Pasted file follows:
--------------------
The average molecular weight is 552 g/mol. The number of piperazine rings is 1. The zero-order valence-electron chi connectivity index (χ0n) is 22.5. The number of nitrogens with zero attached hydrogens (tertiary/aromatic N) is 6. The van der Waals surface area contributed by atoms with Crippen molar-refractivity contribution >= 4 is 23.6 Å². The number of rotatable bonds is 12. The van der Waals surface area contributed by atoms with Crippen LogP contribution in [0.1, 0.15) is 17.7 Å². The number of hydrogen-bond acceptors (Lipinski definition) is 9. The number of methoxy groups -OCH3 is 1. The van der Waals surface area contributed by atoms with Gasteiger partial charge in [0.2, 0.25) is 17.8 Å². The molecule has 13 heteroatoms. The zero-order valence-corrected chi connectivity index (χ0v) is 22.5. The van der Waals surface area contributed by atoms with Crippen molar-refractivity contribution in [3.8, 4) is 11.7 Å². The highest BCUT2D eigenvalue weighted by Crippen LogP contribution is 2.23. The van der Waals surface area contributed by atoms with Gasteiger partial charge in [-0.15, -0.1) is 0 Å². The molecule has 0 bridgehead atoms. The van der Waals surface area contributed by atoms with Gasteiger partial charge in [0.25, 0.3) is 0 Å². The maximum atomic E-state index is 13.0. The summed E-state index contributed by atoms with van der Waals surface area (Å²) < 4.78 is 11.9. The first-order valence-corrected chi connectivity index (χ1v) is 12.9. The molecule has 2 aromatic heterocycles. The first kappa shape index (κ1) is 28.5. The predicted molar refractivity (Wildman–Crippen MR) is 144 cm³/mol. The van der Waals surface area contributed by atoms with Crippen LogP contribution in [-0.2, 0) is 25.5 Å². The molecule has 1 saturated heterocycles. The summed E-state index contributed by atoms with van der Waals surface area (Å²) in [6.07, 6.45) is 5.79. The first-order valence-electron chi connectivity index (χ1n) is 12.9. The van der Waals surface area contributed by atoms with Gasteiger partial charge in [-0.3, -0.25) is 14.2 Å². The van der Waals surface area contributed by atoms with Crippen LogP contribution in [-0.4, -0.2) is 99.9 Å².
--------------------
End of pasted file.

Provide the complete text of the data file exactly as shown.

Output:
The average molecular weight is 552 g/mol. The number of piperazine rings is 1. The zero-order valence-electron chi connectivity index (χ0n) is 22.5. The number of nitrogens with zero attached hydrogens (tertiary/aromatic N) is 6. The van der Waals surface area contributed by atoms with Crippen molar-refractivity contribution >= 4 is 23.6 Å². The number of rotatable bonds is 12. The van der Waals surface area contributed by atoms with Crippen LogP contribution in [0.1, 0.15) is 17.7 Å². The number of hydrogen-bond acceptors (Lipinski definition) is 9. The number of methoxy groups -OCH3 is 1. The van der Waals surface area contributed by atoms with Gasteiger partial charge in [0.2, 0.25) is 17.8 Å². The molecule has 13 heteroatoms. The zero-order valence-corrected chi connectivity index (χ0v) is 22.5. The van der Waals surface area contributed by atoms with Crippen molar-refractivity contribution in [3.8, 4) is 11.7 Å². The highest BCUT2D eigenvalue weighted by Crippen LogP contribution is 2.23. The van der Waals surface area contributed by atoms with Gasteiger partial charge in [-0.15, -0.1) is 0 Å². The molecule has 0 bridgehead atoms. The van der Waals surface area contributed by atoms with Gasteiger partial charge in [0.25, 0.3) is 0 Å². The maximum atomic E-state index is 13.0. The summed E-state index contributed by atoms with van der Waals surface area (Å²) < 4.78 is 11.9. The first-order valence-corrected chi connectivity index (χ1v) is 12.9. The molecule has 2 aromatic heterocycles. The first kappa shape index (κ1) is 28.5. The predicted molar refractivity (Wildman–Crippen MR) is 144 cm³/mol. The van der Waals surface area contributed by atoms with Crippen LogP contribution in [-0.2, 0) is 25.5 Å². The molecule has 1 saturated heterocycles. The summed E-state index contributed by atoms with van der Waals surface area (Å²) in [6.07, 6.45) is 5.79. The first-order valence-electron chi connectivity index (χ1n) is 12.9. The van der Waals surface area contributed by atoms with Gasteiger partial charge in [-0.3, -0.25) is 14.2 Å². The van der Waals surface area contributed by atoms with Crippen LogP contribution in [-0.4, -0.2) is 99.9 Å².